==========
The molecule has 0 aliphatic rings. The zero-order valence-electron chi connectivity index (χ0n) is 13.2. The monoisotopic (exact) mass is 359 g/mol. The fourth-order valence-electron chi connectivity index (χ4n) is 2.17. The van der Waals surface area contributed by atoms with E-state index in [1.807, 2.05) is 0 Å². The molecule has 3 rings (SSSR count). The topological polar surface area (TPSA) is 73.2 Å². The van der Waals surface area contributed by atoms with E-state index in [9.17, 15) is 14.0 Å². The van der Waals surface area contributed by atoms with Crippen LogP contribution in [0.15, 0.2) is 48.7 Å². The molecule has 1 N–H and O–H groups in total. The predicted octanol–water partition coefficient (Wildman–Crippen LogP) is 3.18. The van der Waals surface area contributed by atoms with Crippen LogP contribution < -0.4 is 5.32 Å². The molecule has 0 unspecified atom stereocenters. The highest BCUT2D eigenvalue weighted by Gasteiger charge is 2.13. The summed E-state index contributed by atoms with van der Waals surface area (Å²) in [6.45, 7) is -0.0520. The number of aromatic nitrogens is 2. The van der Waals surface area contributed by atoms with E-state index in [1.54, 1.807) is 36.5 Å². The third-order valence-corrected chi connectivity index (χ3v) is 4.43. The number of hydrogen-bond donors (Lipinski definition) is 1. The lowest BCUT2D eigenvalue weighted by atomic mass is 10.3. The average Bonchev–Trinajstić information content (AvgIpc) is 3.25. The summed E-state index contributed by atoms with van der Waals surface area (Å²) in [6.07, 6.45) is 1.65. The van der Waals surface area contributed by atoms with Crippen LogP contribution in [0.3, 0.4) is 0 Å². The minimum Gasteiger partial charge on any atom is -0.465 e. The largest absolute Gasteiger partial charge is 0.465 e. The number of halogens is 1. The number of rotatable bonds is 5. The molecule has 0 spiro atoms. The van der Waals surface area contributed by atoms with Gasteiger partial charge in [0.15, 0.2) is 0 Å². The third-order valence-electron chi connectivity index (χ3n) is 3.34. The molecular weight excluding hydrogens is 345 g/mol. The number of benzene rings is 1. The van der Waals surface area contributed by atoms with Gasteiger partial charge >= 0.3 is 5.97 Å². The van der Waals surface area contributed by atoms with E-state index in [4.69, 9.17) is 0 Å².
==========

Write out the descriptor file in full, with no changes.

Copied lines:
The molecule has 0 aliphatic rings. The zero-order valence-electron chi connectivity index (χ0n) is 13.2. The monoisotopic (exact) mass is 359 g/mol. The fourth-order valence-electron chi connectivity index (χ4n) is 2.17. The van der Waals surface area contributed by atoms with E-state index in [1.807, 2.05) is 0 Å². The molecule has 3 rings (SSSR count). The topological polar surface area (TPSA) is 73.2 Å². The van der Waals surface area contributed by atoms with E-state index in [9.17, 15) is 14.0 Å². The van der Waals surface area contributed by atoms with Crippen LogP contribution in [0.15, 0.2) is 48.7 Å². The molecule has 1 N–H and O–H groups in total. The predicted octanol–water partition coefficient (Wildman–Crippen LogP) is 3.18. The van der Waals surface area contributed by atoms with Crippen LogP contribution < -0.4 is 5.32 Å². The molecule has 0 unspecified atom stereocenters. The highest BCUT2D eigenvalue weighted by Gasteiger charge is 2.13. The summed E-state index contributed by atoms with van der Waals surface area (Å²) in [6.45, 7) is -0.0520. The number of aromatic nitrogens is 2. The van der Waals surface area contributed by atoms with E-state index in [1.54, 1.807) is 36.5 Å². The third-order valence-corrected chi connectivity index (χ3v) is 4.43. The number of hydrogen-bond donors (Lipinski definition) is 1. The lowest BCUT2D eigenvalue weighted by atomic mass is 10.3. The average Bonchev–Trinajstić information content (AvgIpc) is 3.25. The summed E-state index contributed by atoms with van der Waals surface area (Å²) in [6.07, 6.45) is 1.65. The van der Waals surface area contributed by atoms with Crippen LogP contribution in [0.3, 0.4) is 0 Å². The minimum Gasteiger partial charge on any atom is -0.465 e. The largest absolute Gasteiger partial charge is 0.465 e. The number of halogens is 1. The number of rotatable bonds is 5. The molecule has 0 spiro atoms. The van der Waals surface area contributed by atoms with Gasteiger partial charge in [0.15, 0.2) is 0 Å². The third-order valence-electron chi connectivity index (χ3n) is 3.34. The molecular weight excluding hydrogens is 345 g/mol. The number of benzene rings is 1. The van der Waals surface area contributed by atoms with Gasteiger partial charge >= 0.3 is 5.97 Å². The van der Waals surface area contributed by atoms with E-state index in [4.69, 9.17) is 0 Å².